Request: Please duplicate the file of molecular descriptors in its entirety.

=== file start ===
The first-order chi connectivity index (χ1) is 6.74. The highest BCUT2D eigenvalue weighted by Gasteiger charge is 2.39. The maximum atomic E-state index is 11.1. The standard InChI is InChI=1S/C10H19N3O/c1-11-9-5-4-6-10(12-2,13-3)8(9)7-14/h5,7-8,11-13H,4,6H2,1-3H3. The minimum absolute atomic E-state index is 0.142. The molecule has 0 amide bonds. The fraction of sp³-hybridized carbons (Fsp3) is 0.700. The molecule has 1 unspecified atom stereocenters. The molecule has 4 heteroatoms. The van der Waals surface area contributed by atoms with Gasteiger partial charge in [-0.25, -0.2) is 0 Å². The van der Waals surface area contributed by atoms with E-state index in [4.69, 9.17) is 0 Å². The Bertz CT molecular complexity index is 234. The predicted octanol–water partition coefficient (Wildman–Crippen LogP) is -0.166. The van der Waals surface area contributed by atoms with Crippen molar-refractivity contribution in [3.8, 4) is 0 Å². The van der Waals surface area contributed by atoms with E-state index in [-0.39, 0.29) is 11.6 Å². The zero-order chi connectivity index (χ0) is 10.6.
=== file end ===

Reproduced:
The first-order chi connectivity index (χ1) is 6.74. The highest BCUT2D eigenvalue weighted by Gasteiger charge is 2.39. The maximum atomic E-state index is 11.1. The standard InChI is InChI=1S/C10H19N3O/c1-11-9-5-4-6-10(12-2,13-3)8(9)7-14/h5,7-8,11-13H,4,6H2,1-3H3. The minimum absolute atomic E-state index is 0.142. The molecule has 0 amide bonds. The fraction of sp³-hybridized carbons (Fsp3) is 0.700. The molecule has 1 unspecified atom stereocenters. The molecule has 4 heteroatoms. The van der Waals surface area contributed by atoms with Gasteiger partial charge in [-0.25, -0.2) is 0 Å². The van der Waals surface area contributed by atoms with E-state index in [4.69, 9.17) is 0 Å². The Bertz CT molecular complexity index is 234. The predicted octanol–water partition coefficient (Wildman–Crippen LogP) is -0.166. The van der Waals surface area contributed by atoms with Crippen molar-refractivity contribution in [3.8, 4) is 0 Å². The van der Waals surface area contributed by atoms with E-state index in [-0.39, 0.29) is 11.6 Å². The zero-order chi connectivity index (χ0) is 10.6.